Increasing concern in professional education has focused on the gap between thought and action, theory and practice, the academy and the everyday world. Reflection, a process of reviewing, reenacting, and analyzing one's performance, has been proposed as a process in which a professional can learn from experience. The purpose of this article is to report the results of a project that piloted the use of portfolios as a vehicle for professional development and reflection in two health professions, nursing and physical therapy. Evaluation results obtained through a qualitative content analysis of student portfolios and studentfeedback data suggest that student reflection on professional development was promoted, although the portfolios varied in their structure and complexity. Identified portfolio components and implementation benefits and barriers are relevant findings for educators wishing tofacilitate reflection.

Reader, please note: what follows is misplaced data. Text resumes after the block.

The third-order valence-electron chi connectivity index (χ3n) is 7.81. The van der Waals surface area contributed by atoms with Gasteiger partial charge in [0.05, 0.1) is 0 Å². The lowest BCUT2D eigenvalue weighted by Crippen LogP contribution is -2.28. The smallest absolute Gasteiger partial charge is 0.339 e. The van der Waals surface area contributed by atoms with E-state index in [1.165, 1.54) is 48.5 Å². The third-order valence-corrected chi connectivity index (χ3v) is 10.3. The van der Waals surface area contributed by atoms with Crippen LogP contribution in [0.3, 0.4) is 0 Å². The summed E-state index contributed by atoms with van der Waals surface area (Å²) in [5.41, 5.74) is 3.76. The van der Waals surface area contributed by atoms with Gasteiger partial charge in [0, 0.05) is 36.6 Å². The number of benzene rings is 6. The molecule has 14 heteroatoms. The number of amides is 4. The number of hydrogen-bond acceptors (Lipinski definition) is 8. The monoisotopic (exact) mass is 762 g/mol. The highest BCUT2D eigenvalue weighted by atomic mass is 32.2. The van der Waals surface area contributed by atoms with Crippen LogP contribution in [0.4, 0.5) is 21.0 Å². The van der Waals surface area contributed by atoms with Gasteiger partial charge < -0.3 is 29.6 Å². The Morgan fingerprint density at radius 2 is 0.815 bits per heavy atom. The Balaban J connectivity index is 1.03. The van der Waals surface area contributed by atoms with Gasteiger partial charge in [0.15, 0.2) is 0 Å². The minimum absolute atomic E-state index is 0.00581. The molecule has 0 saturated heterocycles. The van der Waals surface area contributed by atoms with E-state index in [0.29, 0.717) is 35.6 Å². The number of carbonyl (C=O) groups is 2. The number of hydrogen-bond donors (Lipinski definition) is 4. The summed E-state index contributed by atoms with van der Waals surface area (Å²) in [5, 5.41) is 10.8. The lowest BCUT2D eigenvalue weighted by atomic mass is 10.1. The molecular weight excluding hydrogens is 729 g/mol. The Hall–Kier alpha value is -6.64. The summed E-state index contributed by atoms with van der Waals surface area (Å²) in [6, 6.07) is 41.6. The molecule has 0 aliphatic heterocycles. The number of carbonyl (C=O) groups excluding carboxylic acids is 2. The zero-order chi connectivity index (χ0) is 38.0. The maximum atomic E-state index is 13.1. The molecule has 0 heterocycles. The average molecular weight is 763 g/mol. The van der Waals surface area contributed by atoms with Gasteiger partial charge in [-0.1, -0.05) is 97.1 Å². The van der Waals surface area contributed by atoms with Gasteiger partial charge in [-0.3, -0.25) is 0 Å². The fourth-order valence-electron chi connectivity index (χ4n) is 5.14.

All Science Journal Classification (ASJC) codes
- Health Policy